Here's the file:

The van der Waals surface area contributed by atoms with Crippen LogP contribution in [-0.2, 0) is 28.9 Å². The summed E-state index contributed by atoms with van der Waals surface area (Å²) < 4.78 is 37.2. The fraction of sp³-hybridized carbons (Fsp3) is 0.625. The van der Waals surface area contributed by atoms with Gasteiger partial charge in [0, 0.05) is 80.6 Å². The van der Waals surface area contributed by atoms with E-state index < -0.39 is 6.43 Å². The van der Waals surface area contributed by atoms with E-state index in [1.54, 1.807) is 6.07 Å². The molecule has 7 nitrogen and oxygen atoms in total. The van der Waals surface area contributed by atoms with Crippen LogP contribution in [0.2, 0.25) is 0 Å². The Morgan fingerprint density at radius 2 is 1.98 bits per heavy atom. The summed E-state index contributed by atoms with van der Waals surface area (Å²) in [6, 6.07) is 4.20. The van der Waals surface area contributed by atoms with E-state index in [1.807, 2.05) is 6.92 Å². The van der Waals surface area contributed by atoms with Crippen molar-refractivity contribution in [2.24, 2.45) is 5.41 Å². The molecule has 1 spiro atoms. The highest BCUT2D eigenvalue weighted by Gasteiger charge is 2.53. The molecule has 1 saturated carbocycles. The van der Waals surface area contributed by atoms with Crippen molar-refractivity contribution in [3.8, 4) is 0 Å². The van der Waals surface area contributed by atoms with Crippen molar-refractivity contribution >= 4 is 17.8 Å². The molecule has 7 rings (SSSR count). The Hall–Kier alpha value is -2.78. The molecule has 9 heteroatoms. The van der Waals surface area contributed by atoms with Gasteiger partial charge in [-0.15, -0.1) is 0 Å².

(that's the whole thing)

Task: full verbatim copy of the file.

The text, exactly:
The van der Waals surface area contributed by atoms with Crippen LogP contribution in [-0.2, 0) is 28.9 Å². The summed E-state index contributed by atoms with van der Waals surface area (Å²) < 4.78 is 37.2. The fraction of sp³-hybridized carbons (Fsp3) is 0.625. The van der Waals surface area contributed by atoms with Gasteiger partial charge in [0, 0.05) is 80.6 Å². The van der Waals surface area contributed by atoms with E-state index < -0.39 is 6.43 Å². The van der Waals surface area contributed by atoms with E-state index in [1.54, 1.807) is 6.07 Å². The molecule has 7 nitrogen and oxygen atoms in total. The van der Waals surface area contributed by atoms with Crippen LogP contribution in [0.2, 0.25) is 0 Å². The Morgan fingerprint density at radius 2 is 1.98 bits per heavy atom. The summed E-state index contributed by atoms with van der Waals surface area (Å²) in [6, 6.07) is 4.20. The van der Waals surface area contributed by atoms with E-state index in [1.807, 2.05) is 6.92 Å². The van der Waals surface area contributed by atoms with Crippen molar-refractivity contribution in [2.24, 2.45) is 5.41 Å². The molecule has 1 spiro atoms. The highest BCUT2D eigenvalue weighted by Gasteiger charge is 2.53. The molecule has 1 saturated carbocycles. The van der Waals surface area contributed by atoms with Crippen molar-refractivity contribution in [3.8, 4) is 0 Å². The van der Waals surface area contributed by atoms with Crippen molar-refractivity contribution >= 4 is 17.8 Å². The molecule has 7 rings (SSSR count). The Hall–Kier alpha value is -2.78. The molecule has 9 heteroatoms. The van der Waals surface area contributed by atoms with Gasteiger partial charge in [-0.15, -0.1) is 0 Å².